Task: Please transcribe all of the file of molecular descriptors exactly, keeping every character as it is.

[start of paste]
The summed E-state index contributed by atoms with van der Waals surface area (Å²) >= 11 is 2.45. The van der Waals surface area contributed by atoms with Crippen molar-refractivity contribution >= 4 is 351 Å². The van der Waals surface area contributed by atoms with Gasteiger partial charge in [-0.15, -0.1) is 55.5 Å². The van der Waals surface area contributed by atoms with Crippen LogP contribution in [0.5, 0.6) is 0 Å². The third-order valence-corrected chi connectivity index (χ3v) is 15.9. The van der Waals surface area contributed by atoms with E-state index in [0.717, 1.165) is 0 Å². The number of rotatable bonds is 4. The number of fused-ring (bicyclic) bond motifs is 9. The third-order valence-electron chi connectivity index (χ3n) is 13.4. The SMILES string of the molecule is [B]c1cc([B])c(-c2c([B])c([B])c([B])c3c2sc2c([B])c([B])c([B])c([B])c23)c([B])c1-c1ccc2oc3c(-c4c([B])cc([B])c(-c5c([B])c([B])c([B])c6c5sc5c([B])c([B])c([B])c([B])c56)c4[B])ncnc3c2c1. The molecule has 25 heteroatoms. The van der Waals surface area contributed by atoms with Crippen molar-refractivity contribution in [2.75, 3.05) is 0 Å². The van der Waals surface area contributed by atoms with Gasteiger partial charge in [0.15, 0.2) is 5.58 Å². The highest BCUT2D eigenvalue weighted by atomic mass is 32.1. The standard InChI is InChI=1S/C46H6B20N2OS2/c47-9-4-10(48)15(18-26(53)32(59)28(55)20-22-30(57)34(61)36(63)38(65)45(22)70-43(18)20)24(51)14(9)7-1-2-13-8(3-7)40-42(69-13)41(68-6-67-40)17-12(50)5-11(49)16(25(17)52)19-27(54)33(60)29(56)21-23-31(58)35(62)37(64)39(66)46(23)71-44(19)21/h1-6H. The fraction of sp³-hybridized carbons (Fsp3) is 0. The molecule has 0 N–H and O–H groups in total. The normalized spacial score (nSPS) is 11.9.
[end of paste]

The summed E-state index contributed by atoms with van der Waals surface area (Å²) >= 11 is 2.45. The van der Waals surface area contributed by atoms with Crippen molar-refractivity contribution >= 4 is 351 Å². The van der Waals surface area contributed by atoms with Gasteiger partial charge in [-0.15, -0.1) is 55.5 Å². The van der Waals surface area contributed by atoms with Crippen LogP contribution in [0.5, 0.6) is 0 Å². The third-order valence-corrected chi connectivity index (χ3v) is 15.9. The van der Waals surface area contributed by atoms with E-state index in [0.717, 1.165) is 0 Å². The number of rotatable bonds is 4. The number of fused-ring (bicyclic) bond motifs is 9. The third-order valence-electron chi connectivity index (χ3n) is 13.4. The SMILES string of the molecule is [B]c1cc([B])c(-c2c([B])c([B])c([B])c3c2sc2c([B])c([B])c([B])c([B])c23)c([B])c1-c1ccc2oc3c(-c4c([B])cc([B])c(-c5c([B])c([B])c([B])c6c5sc5c([B])c([B])c([B])c([B])c56)c4[B])ncnc3c2c1. The molecule has 25 heteroatoms. The van der Waals surface area contributed by atoms with Crippen molar-refractivity contribution in [2.75, 3.05) is 0 Å². The van der Waals surface area contributed by atoms with Gasteiger partial charge in [0.15, 0.2) is 5.58 Å². The highest BCUT2D eigenvalue weighted by atomic mass is 32.1. The standard InChI is InChI=1S/C46H6B20N2OS2/c47-9-4-10(48)15(18-26(53)32(59)28(55)20-22-30(57)34(61)36(63)38(65)45(22)70-43(18)20)24(51)14(9)7-1-2-13-8(3-7)40-42(69-13)41(68-6-67-40)17-12(50)5-11(49)16(25(17)52)19-27(54)33(60)29(56)21-23-31(58)35(62)37(64)39(66)46(23)71-44(19)21/h1-6H. The fraction of sp³-hybridized carbons (Fsp3) is 0. The molecule has 0 N–H and O–H groups in total. The normalized spacial score (nSPS) is 11.9.